1. No autopilot in business: The one function that a 787 Dreamliner has that your business never will is an autopilot. There never will be a “set it and forget it” switch in business. Yet, more businesses get into trouble because their leaders weren’t paying attention to the readouts on their control panels. A business on autopilot is the equivalent of putting out the welcome mat for a cash crisis, quality issues, low productivity, waste and staff turnover. It sounds like, “How was this happening and I didn’t see it coming?” Well, it happened because you, the leader, weren’t paying attention to, and dialing in, your company’s control panel. In business, it doesn’t take long to go from flying high to crisis. So … stop pretending that your business has an autopilot. It doesn’t.
  2. No pilot license if you don’t know how to fly: Anyone can start a business. Not everyone can lead and grow a business. As a passenger on a commercial aircraft, my expectation is that the pilot and co-pilot are fully qualified to fly. In contrast, too many business owners lack the financial and leadership skills to run a company. That’s why eight of ten business startups fail. No one would fly if eight out ten flights crashed. Leaders MUST know the functionality of each and every gauge, switch, dial and lever on their company’s control panel. The less you know about how to dial-in your control panel … the more exposed and vulnerable you are to experiencing the ugly side of business.
  3. No pick and choose: Remember, as leader, your primary responsibility is to keep your company’s control panel dialed in. In my many years of coaching leaders, the most common problem I see is how leaders get comfortable working only a few settings on their control panel and avoid the settings they don’t understand or fear. It sounds like, “Hey, I played with that setting once and almost had a walk-out.” There are certain settings on your control panel that represent those “tough decisions” that every business must make when situations dictate. Procrastinating out of fear and uncertainty usually translates into having to make bigger and more drastic setting adjustments later. In almost every case, had incremental adjustments been made to keep the control panel dialed in to current reality, there would be less of a need to make drastic adjustments … and therefore less stress to adjust those settings you’re not overly fond of.
  4. Gotta have a flight plan: Growing a business is all about planning and goal setting. Every aspect of your plan and every goal requires different settings on your control panel to keep it dialed in. Is your control panel dialed in to address the hiring, training and development of new staff? Is it dialed in to meet the demands of the new service or product launch? Is it dialed in to achieve today’s goals in order to hit your monthly goals? Is it dialed in to meet your pre-book, productivity and client retention goals? Is it dialed in to manage expenses and create profit? Every aspect of achieving your company’s performance, operational growth and goal plan not only dictates the recommended settings on your control panel … it is a constant reminder that those recommended settings must be relentlessly tweaked and fine-tuned to keep it dialed in.
  5. The daily dial-in: So, you begin your day at your control panel. Is it dialed in to address current reality? If someone calls in sick, you need to dial-in different settings to compensate. If an employee quits, you need to reset and dial-in to compensate. If your team lost focus and fell off your game, you need to tweak the settings to get dialed in again. A major storm, broken water pipe, broken equipment, power outage and a host of other unforeseen disruptions all require you to adjust and dial in your control panel. There are forces constantly at work that interfere with your plans and goals. The daily dial-in is a non-negotiable business practice. Not doing the daily dial-in is like switching on your imaginary autopilot.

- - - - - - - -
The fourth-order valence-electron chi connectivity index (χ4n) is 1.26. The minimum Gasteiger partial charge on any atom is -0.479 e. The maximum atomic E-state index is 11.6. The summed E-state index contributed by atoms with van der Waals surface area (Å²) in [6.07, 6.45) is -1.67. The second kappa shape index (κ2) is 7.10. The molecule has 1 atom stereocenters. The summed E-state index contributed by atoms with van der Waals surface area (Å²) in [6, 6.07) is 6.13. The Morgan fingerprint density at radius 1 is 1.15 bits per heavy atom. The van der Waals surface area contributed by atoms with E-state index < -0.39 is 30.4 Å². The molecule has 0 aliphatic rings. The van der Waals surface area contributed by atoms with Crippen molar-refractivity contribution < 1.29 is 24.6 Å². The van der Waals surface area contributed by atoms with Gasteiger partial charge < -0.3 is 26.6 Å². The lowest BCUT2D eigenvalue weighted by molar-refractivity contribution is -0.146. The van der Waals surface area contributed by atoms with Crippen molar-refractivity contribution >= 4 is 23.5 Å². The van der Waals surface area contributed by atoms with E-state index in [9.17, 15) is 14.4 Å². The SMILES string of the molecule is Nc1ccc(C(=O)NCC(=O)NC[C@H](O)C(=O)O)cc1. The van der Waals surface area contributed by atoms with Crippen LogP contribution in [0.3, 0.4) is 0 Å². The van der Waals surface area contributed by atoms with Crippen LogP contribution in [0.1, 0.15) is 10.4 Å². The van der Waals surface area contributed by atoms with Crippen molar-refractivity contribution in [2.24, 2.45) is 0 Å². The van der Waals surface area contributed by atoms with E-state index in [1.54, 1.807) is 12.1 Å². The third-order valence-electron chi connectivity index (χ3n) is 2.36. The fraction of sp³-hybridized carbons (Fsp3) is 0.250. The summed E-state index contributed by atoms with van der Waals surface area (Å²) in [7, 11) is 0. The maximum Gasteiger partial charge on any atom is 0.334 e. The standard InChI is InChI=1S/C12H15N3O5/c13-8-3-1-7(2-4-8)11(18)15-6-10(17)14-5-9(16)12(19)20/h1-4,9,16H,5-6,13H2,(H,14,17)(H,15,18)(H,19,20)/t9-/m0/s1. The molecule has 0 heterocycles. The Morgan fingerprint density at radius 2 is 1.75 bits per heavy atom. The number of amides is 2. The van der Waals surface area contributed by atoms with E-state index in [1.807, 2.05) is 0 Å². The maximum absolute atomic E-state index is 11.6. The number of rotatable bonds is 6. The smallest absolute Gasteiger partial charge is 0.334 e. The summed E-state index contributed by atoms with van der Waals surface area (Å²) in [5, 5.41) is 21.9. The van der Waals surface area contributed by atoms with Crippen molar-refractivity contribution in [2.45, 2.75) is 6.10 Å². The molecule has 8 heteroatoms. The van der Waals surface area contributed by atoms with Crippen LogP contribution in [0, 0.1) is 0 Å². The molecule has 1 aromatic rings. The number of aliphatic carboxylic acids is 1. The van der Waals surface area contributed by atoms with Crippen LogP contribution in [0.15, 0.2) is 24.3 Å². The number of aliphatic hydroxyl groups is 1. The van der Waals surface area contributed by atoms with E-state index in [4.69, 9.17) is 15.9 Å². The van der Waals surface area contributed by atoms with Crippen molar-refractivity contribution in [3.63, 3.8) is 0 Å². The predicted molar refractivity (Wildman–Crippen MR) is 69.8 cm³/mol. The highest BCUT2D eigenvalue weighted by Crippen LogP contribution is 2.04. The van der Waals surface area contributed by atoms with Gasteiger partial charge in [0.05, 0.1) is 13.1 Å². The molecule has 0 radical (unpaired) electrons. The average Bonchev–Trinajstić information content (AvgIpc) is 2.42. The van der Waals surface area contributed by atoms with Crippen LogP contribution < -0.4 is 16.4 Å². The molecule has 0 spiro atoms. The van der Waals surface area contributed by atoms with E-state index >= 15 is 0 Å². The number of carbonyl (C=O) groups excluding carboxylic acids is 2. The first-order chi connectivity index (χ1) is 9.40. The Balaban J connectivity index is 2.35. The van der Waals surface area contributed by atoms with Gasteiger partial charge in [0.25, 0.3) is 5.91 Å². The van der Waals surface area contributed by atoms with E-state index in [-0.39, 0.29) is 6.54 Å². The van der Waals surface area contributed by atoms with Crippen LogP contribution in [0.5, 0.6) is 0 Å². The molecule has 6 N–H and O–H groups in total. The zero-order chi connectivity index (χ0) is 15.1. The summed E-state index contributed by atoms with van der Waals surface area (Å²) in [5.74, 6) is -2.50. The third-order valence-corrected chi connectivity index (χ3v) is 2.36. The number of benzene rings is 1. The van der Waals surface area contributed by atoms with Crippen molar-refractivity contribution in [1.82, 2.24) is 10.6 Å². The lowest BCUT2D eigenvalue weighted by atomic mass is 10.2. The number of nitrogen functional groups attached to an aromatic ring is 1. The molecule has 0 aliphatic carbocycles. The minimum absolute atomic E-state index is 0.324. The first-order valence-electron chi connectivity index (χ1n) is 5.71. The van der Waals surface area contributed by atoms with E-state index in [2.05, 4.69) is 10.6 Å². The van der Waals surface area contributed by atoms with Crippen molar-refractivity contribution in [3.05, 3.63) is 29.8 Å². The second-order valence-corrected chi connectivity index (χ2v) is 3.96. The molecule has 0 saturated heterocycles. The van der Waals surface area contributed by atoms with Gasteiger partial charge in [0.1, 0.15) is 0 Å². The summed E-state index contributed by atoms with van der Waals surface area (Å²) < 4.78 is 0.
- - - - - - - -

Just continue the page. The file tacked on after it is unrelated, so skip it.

6. Never a leaderless control panel: The intent of this control panel analogy is to establish the correlation between your role as a leader and the perpetual daily need to adjust your company’s systems, strategies, finances, information flow, resources and a host of other leadership disciplines to dial-in your best chances of achieving your performance expectations. Therefore, every second that your company’s control panel goes unattended … the dial-in process ceases … and outcomes are left to chance. It’s the exact same reason the use of handheld mobile phones while driving is prohibited. That split second your attention shifts away from the road to your phone can be deadly. Pay attention to your company’s control panel. Never allow it to go unattended for a second. No compromise!

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31
Aug
15

Deeper Perspectives on Being a Leader

deeper-perspectiveYou cannot be the leader you are capable of without overcoming your own insecurities, fears and blockages. Every leader has stuff behind the curtain that gets in the way and holds you back … stuff you’d prefer to leave behind the curtain. Some leaders have issues with confrontational situations. Some leaders absolutely hate the disciplines of budgeting and cash-flow management. Some leaders obsess over big decisions and make them too late, or never make them at all. Some leaders want people to “just do their jobs” without having to lead, manage, coach or evaluate them. Some leaders know that their company is stuck, but fear what can happen if they rock the boat. Some leaders are great at the visionary stuff and pretty much suck when it comes to execution. Chances are, you are one or more of the “some leaders” I just described.